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. Half of Russia nuclear materials not accounted for: US senator
WASHINGTON (AFP) Feb 21, 2005
Half of Russian nuclear material is not accounted for and may have found its way into the hands of plotters against the United States, a US senator with access to classified intelligence charged Sunday.

John Rockefeller, vice chairman of the Senate intelligence committee, said loose Russian radioactive materials and possibly other components of nuclear weapons made him wonder whether Russia was a greater proliferation threat than North Korea, which has publicly claimed to have a nuclear weapons arsenal.

Members of the committee received last week a detailed classified briefing from Central Intelligence Agency officials on security threats the United States faces.

"In the sense that half of the nuclear materials, pieces and parts of it, are unaccounted for by the Russians -- and a lot of them, these places are in rural areas -- I think you can ... have a real debate as to which is more threatening to the world right now," said the Democratic senator, appearing on the "Fox News Sunday" television program.

The warning came as US President George W. Bush arrived in Europe as part of a fence-mending visit aimed at smoothing over disagreements with allies on the Iraq war and strengthening transatlantic security cooperation, including in nuclear non-proliferation.

Bush is scheduled to discuss this and other issues with his Russian counterpart, Vladimir Putin, when the two meet in the Slovakian capital of Bratislava on Thursday.

Rockefeller questioned Russia's ability to guard its nuclear arsenal due to widespread corruption in the country.

He insisted that "a lot of those lost nuclear weapons can be out circulating in the terrorist community" and president Putin "ought to be very worried" that these weapons or materials could end up in the hands of Chechen separatists.

The CIA, which monitors proliferation of weapons of mass destruction, declined to comment on the senator's remarks.

Russia has thousands of nuclear warheads and dozens on nuclear production and research facilities handling fissile substances. It was not immediately clear which materials the senator referred to. Calls to his office with requests for clarification remained unanswered on Sunday.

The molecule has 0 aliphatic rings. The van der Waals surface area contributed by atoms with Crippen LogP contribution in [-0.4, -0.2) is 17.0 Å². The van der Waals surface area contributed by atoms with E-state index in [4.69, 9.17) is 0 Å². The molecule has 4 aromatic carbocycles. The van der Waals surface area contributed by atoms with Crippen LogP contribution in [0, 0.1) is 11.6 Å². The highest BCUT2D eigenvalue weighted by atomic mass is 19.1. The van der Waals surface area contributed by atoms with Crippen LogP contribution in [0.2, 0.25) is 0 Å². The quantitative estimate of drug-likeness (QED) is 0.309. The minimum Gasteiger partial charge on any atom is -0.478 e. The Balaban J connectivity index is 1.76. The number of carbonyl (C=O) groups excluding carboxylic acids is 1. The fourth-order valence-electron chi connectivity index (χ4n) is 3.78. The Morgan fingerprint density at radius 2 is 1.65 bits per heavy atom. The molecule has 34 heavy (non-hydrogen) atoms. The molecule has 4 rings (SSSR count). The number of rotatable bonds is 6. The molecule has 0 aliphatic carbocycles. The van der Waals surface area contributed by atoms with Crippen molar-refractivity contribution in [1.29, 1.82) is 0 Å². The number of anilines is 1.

During a Senate hearing last week, Rockefeller read from a yet-to-be publicly released report by the National Intelligence Council, a CIA think tank that analyzed security arrangements at Russian nuclear sites.

Russian officials, the senator quoted the report as saying, have acknowledged that extremist groups have already targeted Russian nuclear weapons storage sites.

Two known attempts by terrorists to reconnoiter such facilities were thwarted in Russia prior to 2001, incidents that prompted Moscow to heighten security throughout its nuclear complex, according to the senator.

"We find it highly unlikely that Russian authorities would have been able to recover all the material reportedly stolen," he read from the report. "We assess that undetected smuggling has occurred, and we are concerned about the total amount of material that could be diverted or stolen in the last 13 years."

CIA Director Porter Goss declined to discuss in a public hearing whether the missing material would be sufficient to build a nuclear weapon.

However, when asked if he could assure the American people that nuclear material from Russia had not found its way into terrorist hands, he replied: "No, I can't make that assurance. I can't account for some of the material, so I can't make the assurance about its whereabouts."

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